Randall Parker at Future Pundit points to a Nature News piece predicting that 2,700 human genomes will have been completed, world-wide, by the end of October, and more than 30,000 will have been sequenced by the end of 2011 as an example of how "the floodgates on genetic data are opening." Consequently, he says, "the rate of discovery of what genetic mutations mean is rapidly accelerating." Parker suggests that so lon

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Polygamy amplified a rare genetic disease in area near Arizona-Utah border, BBC Future reports.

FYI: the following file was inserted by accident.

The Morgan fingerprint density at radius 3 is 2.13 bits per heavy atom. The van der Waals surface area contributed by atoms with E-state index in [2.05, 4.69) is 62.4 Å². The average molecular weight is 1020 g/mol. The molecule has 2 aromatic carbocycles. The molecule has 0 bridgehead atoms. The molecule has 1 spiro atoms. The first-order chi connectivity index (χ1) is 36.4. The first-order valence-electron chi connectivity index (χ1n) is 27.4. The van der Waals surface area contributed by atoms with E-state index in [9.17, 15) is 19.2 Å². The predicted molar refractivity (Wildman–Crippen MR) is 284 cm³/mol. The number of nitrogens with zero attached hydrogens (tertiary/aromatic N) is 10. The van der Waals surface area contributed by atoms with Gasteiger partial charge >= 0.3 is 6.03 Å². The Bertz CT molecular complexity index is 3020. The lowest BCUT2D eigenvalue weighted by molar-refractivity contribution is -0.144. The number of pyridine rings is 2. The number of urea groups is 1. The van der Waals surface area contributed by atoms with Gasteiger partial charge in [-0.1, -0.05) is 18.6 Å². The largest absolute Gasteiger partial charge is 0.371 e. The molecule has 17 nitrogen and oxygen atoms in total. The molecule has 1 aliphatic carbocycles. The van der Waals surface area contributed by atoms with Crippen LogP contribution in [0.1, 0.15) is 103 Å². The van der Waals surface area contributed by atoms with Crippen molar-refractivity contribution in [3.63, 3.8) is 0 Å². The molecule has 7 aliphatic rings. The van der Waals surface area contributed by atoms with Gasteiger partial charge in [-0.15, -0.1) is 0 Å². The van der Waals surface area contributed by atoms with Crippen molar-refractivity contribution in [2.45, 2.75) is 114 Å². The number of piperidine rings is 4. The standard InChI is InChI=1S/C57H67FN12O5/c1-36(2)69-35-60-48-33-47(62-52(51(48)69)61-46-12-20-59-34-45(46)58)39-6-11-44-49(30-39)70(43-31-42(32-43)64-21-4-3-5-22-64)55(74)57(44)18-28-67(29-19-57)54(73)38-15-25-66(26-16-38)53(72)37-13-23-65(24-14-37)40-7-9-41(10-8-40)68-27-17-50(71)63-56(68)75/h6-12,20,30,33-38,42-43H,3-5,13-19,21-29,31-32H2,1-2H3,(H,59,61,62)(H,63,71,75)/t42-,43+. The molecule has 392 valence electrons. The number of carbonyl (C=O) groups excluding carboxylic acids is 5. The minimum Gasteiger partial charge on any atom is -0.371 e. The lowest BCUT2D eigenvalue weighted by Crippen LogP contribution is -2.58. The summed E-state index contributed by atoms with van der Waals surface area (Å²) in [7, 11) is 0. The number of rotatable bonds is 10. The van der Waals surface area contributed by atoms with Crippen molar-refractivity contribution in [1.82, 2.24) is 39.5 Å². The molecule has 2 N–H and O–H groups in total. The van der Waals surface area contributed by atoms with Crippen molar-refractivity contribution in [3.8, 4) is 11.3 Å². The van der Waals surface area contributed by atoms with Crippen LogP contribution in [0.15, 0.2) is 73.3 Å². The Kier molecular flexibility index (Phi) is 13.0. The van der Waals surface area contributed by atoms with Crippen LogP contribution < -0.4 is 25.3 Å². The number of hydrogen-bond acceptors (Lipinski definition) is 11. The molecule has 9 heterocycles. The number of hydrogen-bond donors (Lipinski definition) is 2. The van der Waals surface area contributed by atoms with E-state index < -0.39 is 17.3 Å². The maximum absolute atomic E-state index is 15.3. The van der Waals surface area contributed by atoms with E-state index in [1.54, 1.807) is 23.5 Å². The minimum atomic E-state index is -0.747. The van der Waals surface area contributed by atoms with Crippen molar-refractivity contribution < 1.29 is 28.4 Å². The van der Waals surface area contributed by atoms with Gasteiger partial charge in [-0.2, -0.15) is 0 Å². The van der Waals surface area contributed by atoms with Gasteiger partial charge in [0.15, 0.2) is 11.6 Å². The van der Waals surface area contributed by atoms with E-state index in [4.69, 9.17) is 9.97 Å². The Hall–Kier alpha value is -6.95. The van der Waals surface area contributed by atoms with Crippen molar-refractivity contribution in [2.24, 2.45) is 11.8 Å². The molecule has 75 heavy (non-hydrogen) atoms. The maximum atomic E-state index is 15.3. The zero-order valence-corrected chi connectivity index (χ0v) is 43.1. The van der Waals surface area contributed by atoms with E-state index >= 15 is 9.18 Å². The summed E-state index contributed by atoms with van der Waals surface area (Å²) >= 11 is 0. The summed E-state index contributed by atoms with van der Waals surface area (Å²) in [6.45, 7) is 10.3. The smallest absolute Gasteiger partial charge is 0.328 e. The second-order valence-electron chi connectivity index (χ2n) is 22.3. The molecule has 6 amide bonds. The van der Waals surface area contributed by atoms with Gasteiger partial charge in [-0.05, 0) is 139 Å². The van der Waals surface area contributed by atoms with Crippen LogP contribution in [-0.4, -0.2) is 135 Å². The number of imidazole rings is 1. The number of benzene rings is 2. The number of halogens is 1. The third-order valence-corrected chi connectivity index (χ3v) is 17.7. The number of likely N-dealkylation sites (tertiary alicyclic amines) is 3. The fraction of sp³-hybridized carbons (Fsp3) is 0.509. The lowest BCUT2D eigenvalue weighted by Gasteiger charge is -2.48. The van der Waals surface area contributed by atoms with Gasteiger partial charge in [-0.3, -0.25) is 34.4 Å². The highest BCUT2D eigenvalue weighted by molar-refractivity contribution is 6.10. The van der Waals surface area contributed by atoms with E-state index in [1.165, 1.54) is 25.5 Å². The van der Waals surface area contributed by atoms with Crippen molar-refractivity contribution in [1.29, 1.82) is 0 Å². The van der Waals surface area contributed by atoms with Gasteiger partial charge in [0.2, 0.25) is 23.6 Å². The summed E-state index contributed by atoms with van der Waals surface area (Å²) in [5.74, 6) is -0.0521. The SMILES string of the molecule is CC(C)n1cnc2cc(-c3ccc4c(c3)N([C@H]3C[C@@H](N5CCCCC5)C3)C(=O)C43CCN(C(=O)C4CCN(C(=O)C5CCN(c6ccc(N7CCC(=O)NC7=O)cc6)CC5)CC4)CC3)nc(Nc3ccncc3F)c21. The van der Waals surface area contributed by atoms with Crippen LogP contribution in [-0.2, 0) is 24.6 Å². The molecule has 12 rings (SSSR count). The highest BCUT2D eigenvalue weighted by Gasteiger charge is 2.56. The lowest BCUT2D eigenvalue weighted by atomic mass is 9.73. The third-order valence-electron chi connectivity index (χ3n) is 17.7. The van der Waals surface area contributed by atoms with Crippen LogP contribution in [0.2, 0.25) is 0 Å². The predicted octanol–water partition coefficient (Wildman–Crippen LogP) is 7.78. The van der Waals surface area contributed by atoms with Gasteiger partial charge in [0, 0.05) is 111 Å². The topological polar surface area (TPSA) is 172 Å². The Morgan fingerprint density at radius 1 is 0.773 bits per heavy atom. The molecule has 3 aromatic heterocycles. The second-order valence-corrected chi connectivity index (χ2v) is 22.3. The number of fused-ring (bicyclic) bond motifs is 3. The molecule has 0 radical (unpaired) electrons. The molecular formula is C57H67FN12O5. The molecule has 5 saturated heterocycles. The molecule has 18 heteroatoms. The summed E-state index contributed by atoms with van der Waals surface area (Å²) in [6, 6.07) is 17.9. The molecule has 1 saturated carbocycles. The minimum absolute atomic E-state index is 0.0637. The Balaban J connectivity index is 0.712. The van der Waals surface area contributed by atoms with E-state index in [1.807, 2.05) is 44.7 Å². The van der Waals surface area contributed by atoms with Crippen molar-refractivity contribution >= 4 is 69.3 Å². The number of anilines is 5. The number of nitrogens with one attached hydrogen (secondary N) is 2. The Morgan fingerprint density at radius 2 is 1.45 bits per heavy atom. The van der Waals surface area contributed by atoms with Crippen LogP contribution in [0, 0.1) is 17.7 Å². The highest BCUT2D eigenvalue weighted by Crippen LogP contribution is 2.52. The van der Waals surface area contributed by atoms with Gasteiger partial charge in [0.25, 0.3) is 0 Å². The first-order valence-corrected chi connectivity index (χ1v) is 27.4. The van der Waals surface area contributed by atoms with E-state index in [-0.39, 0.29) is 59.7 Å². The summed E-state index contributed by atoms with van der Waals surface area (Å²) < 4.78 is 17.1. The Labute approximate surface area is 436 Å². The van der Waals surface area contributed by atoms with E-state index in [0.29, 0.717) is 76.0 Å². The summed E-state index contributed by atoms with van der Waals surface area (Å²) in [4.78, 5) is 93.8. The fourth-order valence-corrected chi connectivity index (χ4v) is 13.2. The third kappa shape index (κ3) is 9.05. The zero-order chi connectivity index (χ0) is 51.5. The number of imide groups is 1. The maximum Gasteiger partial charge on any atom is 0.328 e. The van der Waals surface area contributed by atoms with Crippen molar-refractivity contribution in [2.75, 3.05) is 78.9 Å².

Genetic ancestry testing led one woman to learn that her father and another baby boy had been switched at birth, the Washington Post reports.

Simple de-identification methods can protect information in a database from attackers, a new study suggests.

In Science this week: approach to visualize chromatin structure in nuclei, and more.